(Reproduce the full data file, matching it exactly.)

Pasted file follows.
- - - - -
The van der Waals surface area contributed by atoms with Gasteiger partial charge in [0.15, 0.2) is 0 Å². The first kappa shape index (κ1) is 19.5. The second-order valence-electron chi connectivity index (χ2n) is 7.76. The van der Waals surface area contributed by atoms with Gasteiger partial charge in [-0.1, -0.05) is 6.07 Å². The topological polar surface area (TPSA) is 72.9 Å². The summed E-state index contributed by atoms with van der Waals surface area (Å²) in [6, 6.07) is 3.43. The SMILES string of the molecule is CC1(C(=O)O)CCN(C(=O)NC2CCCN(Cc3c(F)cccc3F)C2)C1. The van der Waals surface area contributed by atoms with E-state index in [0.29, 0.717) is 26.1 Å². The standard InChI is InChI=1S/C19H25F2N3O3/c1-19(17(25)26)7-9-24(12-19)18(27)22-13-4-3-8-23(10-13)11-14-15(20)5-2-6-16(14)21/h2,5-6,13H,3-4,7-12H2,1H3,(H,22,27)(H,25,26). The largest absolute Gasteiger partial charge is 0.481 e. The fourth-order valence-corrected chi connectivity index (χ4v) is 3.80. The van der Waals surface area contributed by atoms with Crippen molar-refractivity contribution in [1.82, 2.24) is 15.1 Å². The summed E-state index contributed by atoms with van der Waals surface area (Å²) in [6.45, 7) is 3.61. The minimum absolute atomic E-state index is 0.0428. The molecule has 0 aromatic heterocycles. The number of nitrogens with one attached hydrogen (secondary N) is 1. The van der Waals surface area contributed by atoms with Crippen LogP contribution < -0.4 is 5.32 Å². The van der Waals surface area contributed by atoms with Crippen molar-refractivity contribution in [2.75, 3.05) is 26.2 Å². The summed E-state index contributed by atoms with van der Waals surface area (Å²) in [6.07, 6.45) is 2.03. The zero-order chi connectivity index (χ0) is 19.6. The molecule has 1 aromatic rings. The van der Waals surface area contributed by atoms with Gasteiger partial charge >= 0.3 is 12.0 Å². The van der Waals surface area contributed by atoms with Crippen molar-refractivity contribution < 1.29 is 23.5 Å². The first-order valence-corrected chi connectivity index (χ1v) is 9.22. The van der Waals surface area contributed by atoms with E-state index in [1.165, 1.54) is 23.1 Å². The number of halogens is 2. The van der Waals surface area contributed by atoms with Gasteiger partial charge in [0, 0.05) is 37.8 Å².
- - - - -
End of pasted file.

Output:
The van der Waals surface area contributed by atoms with Gasteiger partial charge in [0.15, 0.2) is 0 Å². The first kappa shape index (κ1) is 19.5. The second-order valence-electron chi connectivity index (χ2n) is 7.76. The van der Waals surface area contributed by atoms with Gasteiger partial charge in [-0.1, -0.05) is 6.07 Å². The topological polar surface area (TPSA) is 72.9 Å². The summed E-state index contributed by atoms with van der Waals surface area (Å²) in [6, 6.07) is 3.43. The SMILES string of the molecule is CC1(C(=O)O)CCN(C(=O)NC2CCCN(Cc3c(F)cccc3F)C2)C1. The van der Waals surface area contributed by atoms with E-state index in [0.29, 0.717) is 26.1 Å². The standard InChI is InChI=1S/C19H25F2N3O3/c1-19(17(25)26)7-9-24(12-19)18(27)22-13-4-3-8-23(10-13)11-14-15(20)5-2-6-16(14)21/h2,5-6,13H,3-4,7-12H2,1H3,(H,22,27)(H,25,26). The largest absolute Gasteiger partial charge is 0.481 e. The fourth-order valence-corrected chi connectivity index (χ4v) is 3.80. The van der Waals surface area contributed by atoms with Crippen molar-refractivity contribution in [1.82, 2.24) is 15.1 Å². The summed E-state index contributed by atoms with van der Waals surface area (Å²) in [6.45, 7) is 3.61. The minimum absolute atomic E-state index is 0.0428. The molecule has 0 aromatic heterocycles. The number of nitrogens with one attached hydrogen (secondary N) is 1. The van der Waals surface area contributed by atoms with Crippen LogP contribution < -0.4 is 5.32 Å². The van der Waals surface area contributed by atoms with Crippen molar-refractivity contribution in [2.75, 3.05) is 26.2 Å². The summed E-state index contributed by atoms with van der Waals surface area (Å²) in [6.07, 6.45) is 2.03. The zero-order chi connectivity index (χ0) is 19.6. The molecule has 1 aromatic rings. The van der Waals surface area contributed by atoms with Gasteiger partial charge >= 0.3 is 12.0 Å². The van der Waals surface area contributed by atoms with Crippen molar-refractivity contribution < 1.29 is 23.5 Å². The first-order valence-corrected chi connectivity index (χ1v) is 9.22. The van der Waals surface area contributed by atoms with E-state index in [1.165, 1.54) is 23.1 Å². The number of halogens is 2. The van der Waals surface area contributed by atoms with Gasteiger partial charge in [0, 0.05) is 37.8 Å².